Harvesting the Local Benefits of Wind Energy
The development of renewable energy is a natural step in the evolution of locally generated electricity. Harvesting peat for electricity has brought significant economic gain for many areas of the Midlands over the years. Ireland is now on a path of decarbonisation and the energy that we are using is switching from fossil fuels to renewables. The potential to extract local economic and societal gains remains with the development of renewable energy projects. All renewable projects that are developed over the coming years will attract a significant community benefit fund for the local area which will often equate to multi million-euro investment opportunities for local communities.
Local people know the local needs best
In all communities, it is the local people who know the area best. It is you, the people who live here that know the strengths, weaknesses, desires and aspirations of the area. In some areas, there is a preference for support for projects which work with the youth however, in others it may be services for the elderly that require support. Local rural issues such as security or commuting may be relevant in some areas but not in others.
The fundamental principle of our community benefits package is that we seek to work with local people to deliver increased environmental, economic and social sustainability to local communities. We would be very interested in hearing what ideas you have on how this wind farm could deliver the most benefit to you and your local area.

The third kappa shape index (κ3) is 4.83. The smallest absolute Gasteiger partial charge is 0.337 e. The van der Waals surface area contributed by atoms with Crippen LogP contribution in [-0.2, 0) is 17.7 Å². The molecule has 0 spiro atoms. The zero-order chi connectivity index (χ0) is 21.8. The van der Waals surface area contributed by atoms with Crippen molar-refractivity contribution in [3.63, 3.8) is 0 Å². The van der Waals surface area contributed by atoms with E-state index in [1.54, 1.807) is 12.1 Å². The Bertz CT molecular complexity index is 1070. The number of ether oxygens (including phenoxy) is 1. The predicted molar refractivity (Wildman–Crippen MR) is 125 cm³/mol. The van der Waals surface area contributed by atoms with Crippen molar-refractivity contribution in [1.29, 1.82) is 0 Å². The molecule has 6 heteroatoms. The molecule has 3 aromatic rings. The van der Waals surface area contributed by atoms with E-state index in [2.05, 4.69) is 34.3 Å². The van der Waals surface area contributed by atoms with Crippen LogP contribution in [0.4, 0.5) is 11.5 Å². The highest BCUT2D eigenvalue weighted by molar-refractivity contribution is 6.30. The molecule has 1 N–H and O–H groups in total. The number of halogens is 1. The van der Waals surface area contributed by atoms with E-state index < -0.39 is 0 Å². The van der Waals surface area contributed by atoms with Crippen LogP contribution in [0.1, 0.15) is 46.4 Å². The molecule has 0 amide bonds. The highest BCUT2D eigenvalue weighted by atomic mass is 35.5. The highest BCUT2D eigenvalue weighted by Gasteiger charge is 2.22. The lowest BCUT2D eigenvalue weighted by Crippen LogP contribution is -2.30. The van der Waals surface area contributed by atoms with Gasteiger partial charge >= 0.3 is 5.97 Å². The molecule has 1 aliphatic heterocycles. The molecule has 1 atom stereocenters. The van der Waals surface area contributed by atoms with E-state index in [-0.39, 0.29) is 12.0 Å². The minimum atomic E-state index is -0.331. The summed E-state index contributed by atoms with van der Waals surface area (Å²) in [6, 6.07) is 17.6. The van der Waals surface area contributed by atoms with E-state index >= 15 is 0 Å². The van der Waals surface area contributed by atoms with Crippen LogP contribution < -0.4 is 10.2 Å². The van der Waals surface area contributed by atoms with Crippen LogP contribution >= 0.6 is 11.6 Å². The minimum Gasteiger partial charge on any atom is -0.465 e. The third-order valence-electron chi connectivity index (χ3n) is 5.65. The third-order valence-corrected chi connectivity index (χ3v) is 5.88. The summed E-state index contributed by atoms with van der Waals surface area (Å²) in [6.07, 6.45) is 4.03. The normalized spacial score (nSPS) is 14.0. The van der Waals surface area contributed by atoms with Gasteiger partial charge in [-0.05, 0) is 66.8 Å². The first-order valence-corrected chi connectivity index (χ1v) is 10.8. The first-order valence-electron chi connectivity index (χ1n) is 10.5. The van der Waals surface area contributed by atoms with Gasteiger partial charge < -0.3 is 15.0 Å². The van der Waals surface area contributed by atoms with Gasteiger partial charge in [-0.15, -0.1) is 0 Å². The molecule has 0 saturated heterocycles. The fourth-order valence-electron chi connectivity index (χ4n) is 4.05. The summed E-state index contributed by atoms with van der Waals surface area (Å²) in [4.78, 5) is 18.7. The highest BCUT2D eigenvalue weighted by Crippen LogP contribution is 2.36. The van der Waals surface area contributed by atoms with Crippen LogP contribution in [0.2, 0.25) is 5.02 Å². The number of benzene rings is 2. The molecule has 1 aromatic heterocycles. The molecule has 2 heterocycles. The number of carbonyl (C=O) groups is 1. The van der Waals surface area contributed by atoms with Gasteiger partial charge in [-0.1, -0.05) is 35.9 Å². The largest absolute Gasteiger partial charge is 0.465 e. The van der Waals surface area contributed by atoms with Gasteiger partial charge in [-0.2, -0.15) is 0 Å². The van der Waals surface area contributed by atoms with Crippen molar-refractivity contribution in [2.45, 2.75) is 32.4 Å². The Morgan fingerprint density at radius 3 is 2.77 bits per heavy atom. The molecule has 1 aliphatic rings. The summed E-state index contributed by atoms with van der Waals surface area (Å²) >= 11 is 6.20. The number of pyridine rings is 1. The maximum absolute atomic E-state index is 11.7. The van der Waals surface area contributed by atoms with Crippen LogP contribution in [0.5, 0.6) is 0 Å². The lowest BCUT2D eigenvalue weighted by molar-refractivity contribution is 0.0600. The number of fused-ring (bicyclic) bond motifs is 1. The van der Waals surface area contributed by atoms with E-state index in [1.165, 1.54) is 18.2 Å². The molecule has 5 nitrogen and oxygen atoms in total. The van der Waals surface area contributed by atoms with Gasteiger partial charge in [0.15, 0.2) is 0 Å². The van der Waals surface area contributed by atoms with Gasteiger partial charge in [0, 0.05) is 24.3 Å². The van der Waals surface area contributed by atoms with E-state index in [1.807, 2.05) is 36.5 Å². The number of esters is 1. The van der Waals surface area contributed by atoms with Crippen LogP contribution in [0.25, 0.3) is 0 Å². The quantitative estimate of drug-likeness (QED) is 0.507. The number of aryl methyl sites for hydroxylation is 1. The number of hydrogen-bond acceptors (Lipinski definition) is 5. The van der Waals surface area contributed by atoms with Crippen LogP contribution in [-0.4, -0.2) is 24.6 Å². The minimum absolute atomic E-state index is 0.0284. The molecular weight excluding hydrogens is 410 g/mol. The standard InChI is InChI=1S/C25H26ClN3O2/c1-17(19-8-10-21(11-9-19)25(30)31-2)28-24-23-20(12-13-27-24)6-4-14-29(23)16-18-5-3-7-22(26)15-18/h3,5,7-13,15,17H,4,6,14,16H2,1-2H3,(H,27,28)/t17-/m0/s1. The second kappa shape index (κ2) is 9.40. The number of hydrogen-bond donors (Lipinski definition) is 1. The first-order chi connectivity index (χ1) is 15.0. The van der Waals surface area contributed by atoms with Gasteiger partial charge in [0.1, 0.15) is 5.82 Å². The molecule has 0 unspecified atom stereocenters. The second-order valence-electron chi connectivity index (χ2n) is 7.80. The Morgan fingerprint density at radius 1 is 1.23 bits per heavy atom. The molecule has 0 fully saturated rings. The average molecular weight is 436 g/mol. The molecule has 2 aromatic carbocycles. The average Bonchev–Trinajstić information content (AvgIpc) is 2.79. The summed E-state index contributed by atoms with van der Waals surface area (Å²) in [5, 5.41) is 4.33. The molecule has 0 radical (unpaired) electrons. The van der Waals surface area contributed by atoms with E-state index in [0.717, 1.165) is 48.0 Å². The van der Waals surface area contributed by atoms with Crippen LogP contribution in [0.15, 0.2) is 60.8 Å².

Through working with the local community, we aim to ensure that the community benefit fund delivers the maximum possible benefit and that it delivers for you. This fund will support the economic, environmental and social sustainability of the local area.
The new Renewable Energy Support Scheme (RESS)
On Thursday 27th February 2020, the Minister for Communications, Climate Action and Environment, (DCCAE) Richard Bruton, T.D. published the Terms and Conditions for the first Renewable Electricity Support Scheme (RESS) auction. The DCCAE stated that the Climate Action Plan is the Government’s plan to give Irish people a cleaner, safer and more sustainable future. A key part of the Plan is a move to 70% renewable electricity by 2030. Should the Coole Wind Farm secure RESS support, it is expected that this scheme will deliver:
- A very significant increase in community funds. For this proposal it would mean that there would be in the region of €300,000/year available for the local community for the duration of the scheme.
- The DCCAE have stated that they are committed to working towards the inclusion of a community investment opportunity for future RESS auctions.
What can the fund be used for?
We are keenly aware that money on its own means nothing. What money does bring is potential, and in order to maximise this potential what is needed is critical assessment and vision.
As part of our consultation process, we would like to challenge everyone to consider the needs of the local area and local people. Some of the questions that may warrant thought are:
We would like you to tell us how you think that this fund should be used!
Coole Wind Farm Community Benefit Fund
The significant community funds that would be associated with this proposal could be used to support a wide variety of initiatives. The development of renewable energy is a very positive move for society in general given the role that it plays in effective climate action, but we believe that it is important to go further than this and to deliver the positive benefits of renewable energy to local communities.
Below we have outlined some initiatives that could be considered as part of this proposal. We would welcome, not only your feedback on these but also any other ideas that you may have.
What initiatives have other areas considered?
Direct return – In many areas, it is felt that those living closest to the wind farm should receive a direct return from it. This is based on the principle that locally generated electricity should directly benefit those living in the local area. This is a concept that we support and one that we have worked with other communities on.